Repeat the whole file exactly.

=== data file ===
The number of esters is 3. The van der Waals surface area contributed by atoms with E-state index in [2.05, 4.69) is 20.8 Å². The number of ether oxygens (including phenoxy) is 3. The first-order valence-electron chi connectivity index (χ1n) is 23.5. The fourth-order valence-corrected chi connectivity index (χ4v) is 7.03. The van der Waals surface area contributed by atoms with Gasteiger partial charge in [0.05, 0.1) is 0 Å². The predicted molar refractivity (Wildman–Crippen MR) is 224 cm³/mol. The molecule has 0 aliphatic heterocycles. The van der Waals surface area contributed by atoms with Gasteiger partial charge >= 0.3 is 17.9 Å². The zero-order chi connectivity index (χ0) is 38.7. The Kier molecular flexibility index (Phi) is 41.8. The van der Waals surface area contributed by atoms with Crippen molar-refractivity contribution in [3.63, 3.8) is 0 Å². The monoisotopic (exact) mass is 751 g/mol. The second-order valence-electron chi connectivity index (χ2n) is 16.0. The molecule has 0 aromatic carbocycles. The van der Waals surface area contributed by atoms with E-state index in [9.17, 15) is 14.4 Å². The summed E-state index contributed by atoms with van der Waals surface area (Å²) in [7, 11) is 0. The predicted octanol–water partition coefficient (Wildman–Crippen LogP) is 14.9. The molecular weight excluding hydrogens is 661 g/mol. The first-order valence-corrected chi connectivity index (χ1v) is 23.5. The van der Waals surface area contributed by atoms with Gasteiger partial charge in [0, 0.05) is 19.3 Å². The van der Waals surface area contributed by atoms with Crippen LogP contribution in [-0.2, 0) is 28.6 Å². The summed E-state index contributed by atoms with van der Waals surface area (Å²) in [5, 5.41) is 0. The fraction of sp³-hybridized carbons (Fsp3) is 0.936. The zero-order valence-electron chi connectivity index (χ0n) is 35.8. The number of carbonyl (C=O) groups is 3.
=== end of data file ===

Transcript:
The number of esters is 3. The van der Waals surface area contributed by atoms with E-state index in [2.05, 4.69) is 20.8 Å². The number of ether oxygens (including phenoxy) is 3. The first-order valence-electron chi connectivity index (χ1n) is 23.5. The fourth-order valence-corrected chi connectivity index (χ4v) is 7.03. The van der Waals surface area contributed by atoms with Gasteiger partial charge in [0.05, 0.1) is 0 Å². The predicted molar refractivity (Wildman–Crippen MR) is 224 cm³/mol. The molecule has 0 aliphatic heterocycles. The van der Waals surface area contributed by atoms with Gasteiger partial charge >= 0.3 is 17.9 Å². The zero-order chi connectivity index (χ0) is 38.7. The Kier molecular flexibility index (Phi) is 41.8. The van der Waals surface area contributed by atoms with Crippen molar-refractivity contribution in [3.63, 3.8) is 0 Å². The monoisotopic (exact) mass is 751 g/mol. The second-order valence-electron chi connectivity index (χ2n) is 16.0. The molecule has 0 aromatic carbocycles. The van der Waals surface area contributed by atoms with E-state index in [9.17, 15) is 14.4 Å². The summed E-state index contributed by atoms with van der Waals surface area (Å²) in [7, 11) is 0. The predicted octanol–water partition coefficient (Wildman–Crippen LogP) is 14.9. The molecular weight excluding hydrogens is 661 g/mol. The first-order valence-corrected chi connectivity index (χ1v) is 23.5. The van der Waals surface area contributed by atoms with Gasteiger partial charge in [0, 0.05) is 19.3 Å². The van der Waals surface area contributed by atoms with Crippen LogP contribution in [-0.2, 0) is 28.6 Å². The summed E-state index contributed by atoms with van der Waals surface area (Å²) in [5, 5.41) is 0. The fraction of sp³-hybridized carbons (Fsp3) is 0.936. The zero-order valence-electron chi connectivity index (χ0n) is 35.8. The number of carbonyl (C=O) groups is 3.